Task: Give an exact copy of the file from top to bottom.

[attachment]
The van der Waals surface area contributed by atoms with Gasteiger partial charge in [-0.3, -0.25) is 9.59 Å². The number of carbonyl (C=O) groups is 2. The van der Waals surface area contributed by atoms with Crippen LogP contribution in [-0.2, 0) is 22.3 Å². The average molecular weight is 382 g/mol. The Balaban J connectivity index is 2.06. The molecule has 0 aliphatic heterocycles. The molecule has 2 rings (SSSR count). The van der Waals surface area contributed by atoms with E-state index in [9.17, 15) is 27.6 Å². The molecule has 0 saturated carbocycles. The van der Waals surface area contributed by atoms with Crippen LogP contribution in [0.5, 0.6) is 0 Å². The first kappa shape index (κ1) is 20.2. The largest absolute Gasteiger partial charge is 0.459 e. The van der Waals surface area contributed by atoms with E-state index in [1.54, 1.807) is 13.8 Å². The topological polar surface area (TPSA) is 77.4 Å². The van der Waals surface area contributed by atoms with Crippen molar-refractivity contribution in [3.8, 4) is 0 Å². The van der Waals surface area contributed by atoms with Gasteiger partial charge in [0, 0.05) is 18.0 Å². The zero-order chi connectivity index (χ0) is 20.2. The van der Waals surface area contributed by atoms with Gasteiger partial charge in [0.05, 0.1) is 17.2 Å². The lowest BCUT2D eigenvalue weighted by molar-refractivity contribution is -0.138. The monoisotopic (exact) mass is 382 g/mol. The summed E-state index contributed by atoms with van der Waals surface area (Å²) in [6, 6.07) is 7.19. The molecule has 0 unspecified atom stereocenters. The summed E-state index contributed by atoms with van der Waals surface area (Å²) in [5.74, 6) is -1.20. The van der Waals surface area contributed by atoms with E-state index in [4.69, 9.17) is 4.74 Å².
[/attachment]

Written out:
The van der Waals surface area contributed by atoms with Gasteiger partial charge in [-0.3, -0.25) is 9.59 Å². The number of carbonyl (C=O) groups is 2. The van der Waals surface area contributed by atoms with Crippen LogP contribution in [-0.2, 0) is 22.3 Å². The average molecular weight is 382 g/mol. The Balaban J connectivity index is 2.06. The molecule has 0 aliphatic heterocycles. The molecule has 2 rings (SSSR count). The van der Waals surface area contributed by atoms with E-state index in [9.17, 15) is 27.6 Å². The molecule has 0 saturated carbocycles. The van der Waals surface area contributed by atoms with Crippen LogP contribution in [0.5, 0.6) is 0 Å². The first kappa shape index (κ1) is 20.2. The largest absolute Gasteiger partial charge is 0.459 e. The van der Waals surface area contributed by atoms with E-state index in [1.54, 1.807) is 13.8 Å². The topological polar surface area (TPSA) is 77.4 Å². The van der Waals surface area contributed by atoms with Crippen molar-refractivity contribution in [3.8, 4) is 0 Å². The van der Waals surface area contributed by atoms with Gasteiger partial charge in [0, 0.05) is 18.0 Å². The zero-order chi connectivity index (χ0) is 20.2. The van der Waals surface area contributed by atoms with Gasteiger partial charge in [0.05, 0.1) is 17.2 Å². The lowest BCUT2D eigenvalue weighted by molar-refractivity contribution is -0.138. The monoisotopic (exact) mass is 382 g/mol. The summed E-state index contributed by atoms with van der Waals surface area (Å²) in [6, 6.07) is 7.19. The molecule has 0 unspecified atom stereocenters. The summed E-state index contributed by atoms with van der Waals surface area (Å²) in [5.74, 6) is -1.20. The van der Waals surface area contributed by atoms with E-state index in [4.69, 9.17) is 4.74 Å².